The Future is Now

01/30/2006


With some manufacturers proffering new products via tactics from Jetsons-like exhibit booths to blue-haired, silver-booted models right out of a bad sci-fi flick, those walking the floor of this year’s AHR show in Chicago this past week got an eyeful of how the future is perceived--at least from a 1960s perspective. That said, tales of building innovations in the Far East right now could be an indicator that certain romantic visions of tomorrow aren’t so far-fetched.


Speaking at an all day seminar on building intelligence at the ASHRAE Winter Meeting, Jim Young of San Diego-based RealComm regaled attendees with strange, but true, images of things he saw on a tour of buildings in Asia, such as one man buying a Coca-Cola with his cell phone.

With stories of rampant digital signage to control rooms that look like Vegas sports books, Young, whose consulting business is primarily oriented toward the real-estate development community, said he returned from Asia with a strange feeling in his belly. “Everyone who knows me knows I’m typically very enthusiastic, but I have to say that enthusiasm has been mixed with fear in that I think the U.S. is losing the innovation race,” said Young.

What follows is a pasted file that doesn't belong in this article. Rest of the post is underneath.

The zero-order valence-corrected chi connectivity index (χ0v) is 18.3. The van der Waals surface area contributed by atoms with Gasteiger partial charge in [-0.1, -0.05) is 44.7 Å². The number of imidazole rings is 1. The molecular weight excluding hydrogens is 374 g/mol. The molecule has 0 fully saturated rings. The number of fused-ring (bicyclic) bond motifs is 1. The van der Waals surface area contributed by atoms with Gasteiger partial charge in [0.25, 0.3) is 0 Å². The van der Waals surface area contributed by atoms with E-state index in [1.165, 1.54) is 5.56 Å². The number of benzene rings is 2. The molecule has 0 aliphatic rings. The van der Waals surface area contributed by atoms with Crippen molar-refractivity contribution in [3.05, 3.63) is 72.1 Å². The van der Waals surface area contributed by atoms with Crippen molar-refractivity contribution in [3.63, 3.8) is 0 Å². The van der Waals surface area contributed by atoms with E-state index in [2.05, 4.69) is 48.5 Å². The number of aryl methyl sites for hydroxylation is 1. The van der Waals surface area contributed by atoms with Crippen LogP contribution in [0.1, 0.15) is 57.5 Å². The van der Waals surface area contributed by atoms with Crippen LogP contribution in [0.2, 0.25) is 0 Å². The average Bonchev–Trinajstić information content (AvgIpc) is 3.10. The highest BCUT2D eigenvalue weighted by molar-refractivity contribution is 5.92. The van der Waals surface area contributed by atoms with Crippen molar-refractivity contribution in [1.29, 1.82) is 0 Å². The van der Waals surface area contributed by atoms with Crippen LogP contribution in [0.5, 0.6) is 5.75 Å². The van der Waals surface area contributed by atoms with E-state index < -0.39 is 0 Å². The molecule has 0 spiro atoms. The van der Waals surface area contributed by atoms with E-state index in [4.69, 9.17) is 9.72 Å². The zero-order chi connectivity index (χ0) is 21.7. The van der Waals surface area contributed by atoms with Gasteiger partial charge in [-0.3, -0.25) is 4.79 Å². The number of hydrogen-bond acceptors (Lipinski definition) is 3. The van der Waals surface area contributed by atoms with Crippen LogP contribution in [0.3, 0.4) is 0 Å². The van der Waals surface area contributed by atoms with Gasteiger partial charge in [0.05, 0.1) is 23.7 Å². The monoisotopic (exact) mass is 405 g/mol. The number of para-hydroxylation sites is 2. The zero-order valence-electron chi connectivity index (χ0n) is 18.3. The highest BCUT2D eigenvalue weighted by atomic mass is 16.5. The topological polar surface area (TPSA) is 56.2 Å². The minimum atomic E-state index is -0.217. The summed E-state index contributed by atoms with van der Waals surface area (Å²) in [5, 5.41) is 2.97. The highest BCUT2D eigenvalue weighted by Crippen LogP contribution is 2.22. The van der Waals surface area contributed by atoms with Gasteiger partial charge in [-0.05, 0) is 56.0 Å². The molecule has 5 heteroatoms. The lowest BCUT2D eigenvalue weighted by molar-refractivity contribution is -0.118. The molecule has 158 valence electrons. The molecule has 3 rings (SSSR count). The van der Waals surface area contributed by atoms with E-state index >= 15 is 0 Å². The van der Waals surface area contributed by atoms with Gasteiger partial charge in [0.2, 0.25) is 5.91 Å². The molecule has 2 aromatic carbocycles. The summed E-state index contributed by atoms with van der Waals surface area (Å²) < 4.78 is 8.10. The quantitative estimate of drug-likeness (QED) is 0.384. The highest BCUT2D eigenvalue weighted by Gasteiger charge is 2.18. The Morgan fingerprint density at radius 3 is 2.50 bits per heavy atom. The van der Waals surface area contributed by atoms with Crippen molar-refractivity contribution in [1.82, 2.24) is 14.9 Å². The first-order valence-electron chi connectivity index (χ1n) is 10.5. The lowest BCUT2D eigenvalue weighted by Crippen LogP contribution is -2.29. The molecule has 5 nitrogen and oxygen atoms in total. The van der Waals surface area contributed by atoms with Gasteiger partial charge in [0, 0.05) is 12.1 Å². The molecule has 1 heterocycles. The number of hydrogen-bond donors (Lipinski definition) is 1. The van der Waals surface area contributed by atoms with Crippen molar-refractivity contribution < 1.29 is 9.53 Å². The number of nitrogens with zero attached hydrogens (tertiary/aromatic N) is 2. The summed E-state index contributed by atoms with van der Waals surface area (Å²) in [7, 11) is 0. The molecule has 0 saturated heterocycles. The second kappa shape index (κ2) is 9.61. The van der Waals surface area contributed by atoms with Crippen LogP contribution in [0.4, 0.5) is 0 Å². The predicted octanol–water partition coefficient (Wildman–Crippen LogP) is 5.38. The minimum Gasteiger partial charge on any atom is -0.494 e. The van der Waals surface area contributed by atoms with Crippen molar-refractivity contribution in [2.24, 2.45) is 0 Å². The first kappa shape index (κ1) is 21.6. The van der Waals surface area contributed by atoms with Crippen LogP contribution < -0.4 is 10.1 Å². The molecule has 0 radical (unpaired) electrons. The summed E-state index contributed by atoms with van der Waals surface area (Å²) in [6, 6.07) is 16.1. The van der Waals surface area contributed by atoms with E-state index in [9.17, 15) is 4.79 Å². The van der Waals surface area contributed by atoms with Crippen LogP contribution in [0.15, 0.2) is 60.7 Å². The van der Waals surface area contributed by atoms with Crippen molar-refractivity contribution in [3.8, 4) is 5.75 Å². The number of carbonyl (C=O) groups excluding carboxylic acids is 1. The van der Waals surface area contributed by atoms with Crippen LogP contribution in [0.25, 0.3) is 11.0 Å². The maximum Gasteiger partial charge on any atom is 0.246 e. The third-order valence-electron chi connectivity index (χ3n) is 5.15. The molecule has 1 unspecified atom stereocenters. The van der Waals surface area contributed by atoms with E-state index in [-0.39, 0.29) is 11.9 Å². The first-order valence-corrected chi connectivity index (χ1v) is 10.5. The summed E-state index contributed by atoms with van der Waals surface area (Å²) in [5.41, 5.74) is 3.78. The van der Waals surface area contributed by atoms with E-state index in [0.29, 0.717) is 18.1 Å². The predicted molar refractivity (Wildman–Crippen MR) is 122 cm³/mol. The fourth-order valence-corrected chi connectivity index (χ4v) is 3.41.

“People laughed at us when we tried to pay for the train using coins [referring to cell phones as the new credit card]. My point is that Internet terminals are everywhere. RFID lanes in grocery stores have made checkout lanes obsolete and parking lots are all automated.”

Automation, according to Young is the key. In these buildings, even mundane things are automated, such as sensors telling maintenance staff that the paper towel dispenser is empty. His point was that digital paperless transactions that save money are a reality. Also, these digital amenities are providing owners real dollars in the form of higher rents, higher occupancies and lower operating costs.

Besides looking cool, and allowing a medium for video or commercials, all the ubiquitous digital signage also goes along way in providing better life safety information to building occupants in a bold and unmistakable manner.

The Internet also has a greater impact on business. Besides information, mundane things such as task lamps come equipped with RJ45 jacks to allow them to plug right into the Internet. “Everything’s going to have an IP address and be plugged into a network,” predicted Young.

His advice: “Get to Asia.” And, “Don’t settle for dumb buildings.”





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